Statement on Recent Anti-Semitic Incidents in the GTA
The Toronto Board of Rabbis notes with significant concern the growing number of public anti-Semitic incidents in Toronto as well as across Ontario, Canada, and in the United States. Recently, anti-Semitic notes were left inside a Willowdale apartment building and a bomb threat was called into the Miles Nadal Jewish Community Centre, necessitating its evacuation.
We applaud Mayor John Tory for his strong words of support against hate and call upon the Toronto Police Service to identity these types of acts as hate crimes at the earliest possible moment, to continue acting with vigilance to protect our Jewish community, and to pursue the perpetrators of hate crime with the full force of the law. We call upon public officials from all parties to condemn the current wave of anti-Semitic incidents. We further call upon members of Toronto’s many faith and ethnic groups to publicly denounce these hateful acts and all crimes perpetrated against minorities.
Rabbi Debra Landsberg, President
Rabbi David Seed, Vice-president
Rabbi Ed Elkin, Treasurer
Rabbi Adam Cutler, Secretary
Rabbi Miriam Margles, Recording Secretary
Rabbi Baruch Frydman-Kohl, Immediate Past President
TBR urges the members of the Jewish community to participate in the mitzvah of pikuach nefesh (saving a life) by becoming organ donors. The members of TBR are proud supporters of the Trillium Gift of Life Network. You can also download our organ donor brochure.
Statement on Physician Assisted Dying
The recent decision by the Supreme Court of Canada has significantly shifted the discussion about appropriate end-of-life treatment for individuals facing painful terminal illnesses. As rabbis, we represent a tradition that places great stress on human dignity and the sanctity of life. We recognize that individuals and their families face challenging personal situations when dealing with extremely debilitating illnesses with little or no possibility of cure or comfort. Many of us have been with families at these trying times. We remain committed to the provision of Hesed, acts of lovingkindness, to support and sustain individuals and families facing these real situations.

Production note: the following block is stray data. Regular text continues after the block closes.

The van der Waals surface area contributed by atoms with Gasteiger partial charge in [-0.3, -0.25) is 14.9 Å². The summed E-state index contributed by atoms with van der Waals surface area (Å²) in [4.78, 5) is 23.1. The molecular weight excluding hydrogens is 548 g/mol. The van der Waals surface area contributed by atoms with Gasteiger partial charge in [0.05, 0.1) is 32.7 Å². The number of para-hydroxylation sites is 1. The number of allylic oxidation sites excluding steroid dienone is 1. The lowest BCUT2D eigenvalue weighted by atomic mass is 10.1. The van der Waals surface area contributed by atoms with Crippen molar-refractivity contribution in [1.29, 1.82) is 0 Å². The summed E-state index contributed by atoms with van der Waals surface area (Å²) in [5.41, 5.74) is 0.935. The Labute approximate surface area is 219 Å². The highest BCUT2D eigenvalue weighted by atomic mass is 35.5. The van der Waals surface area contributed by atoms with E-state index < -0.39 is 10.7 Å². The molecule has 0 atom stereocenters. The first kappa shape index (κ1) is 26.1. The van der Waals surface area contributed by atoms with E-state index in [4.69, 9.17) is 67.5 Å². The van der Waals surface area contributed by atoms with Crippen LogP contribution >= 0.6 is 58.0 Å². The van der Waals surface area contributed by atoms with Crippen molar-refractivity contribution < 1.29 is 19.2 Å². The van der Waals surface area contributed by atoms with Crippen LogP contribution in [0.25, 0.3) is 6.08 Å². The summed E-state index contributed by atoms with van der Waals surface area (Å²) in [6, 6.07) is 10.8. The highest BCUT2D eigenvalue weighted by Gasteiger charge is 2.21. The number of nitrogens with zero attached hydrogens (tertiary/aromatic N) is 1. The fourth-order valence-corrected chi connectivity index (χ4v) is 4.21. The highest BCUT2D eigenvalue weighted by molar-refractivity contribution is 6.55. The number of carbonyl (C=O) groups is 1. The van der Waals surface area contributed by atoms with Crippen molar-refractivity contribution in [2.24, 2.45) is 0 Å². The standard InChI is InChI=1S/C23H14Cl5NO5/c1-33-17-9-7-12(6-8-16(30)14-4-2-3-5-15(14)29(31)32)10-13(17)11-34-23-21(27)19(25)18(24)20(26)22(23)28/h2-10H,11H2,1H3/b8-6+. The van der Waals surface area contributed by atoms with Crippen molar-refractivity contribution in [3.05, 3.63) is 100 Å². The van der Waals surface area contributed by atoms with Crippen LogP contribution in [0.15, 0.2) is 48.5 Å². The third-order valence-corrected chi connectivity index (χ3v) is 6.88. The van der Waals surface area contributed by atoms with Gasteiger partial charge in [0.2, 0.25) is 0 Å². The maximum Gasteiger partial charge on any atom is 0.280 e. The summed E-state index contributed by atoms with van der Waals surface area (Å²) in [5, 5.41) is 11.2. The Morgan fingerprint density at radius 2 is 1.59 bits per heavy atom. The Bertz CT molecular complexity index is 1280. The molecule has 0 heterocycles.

We are concerned that the Supreme Court decision, while responding to the pain of individuals, may blur the distinctive protection that we give to human life and perhaps influence persons who are vulnerable as a result of progressive and terminal illness. We call upon Jews and all people to provide active support and comfort to those who are dying, so that no one, because of loneliness, vulnerability, loss of decision-making ability, or fear of pain and suffering, will feel a desperate need to actively end life.
We call upon the various legislative bodies that will be developing laws, policies and procedures in response to the ruling of the Supreme Court to first act to provide adequate funding for high quality palliative and hospice care and excellent social support for the weak, the ill, the elderly, the disabled and those who are socially isolated. We further ask that these various governmental bodies interpret the recent judgment in narrow terms providing safeguards to deter abuse and allowing for freedom of conscience for health-care workers who do not accept assisted dying as a medical response to pain and suffering.
TBR has also endorsed the Vulnerable Persons Standard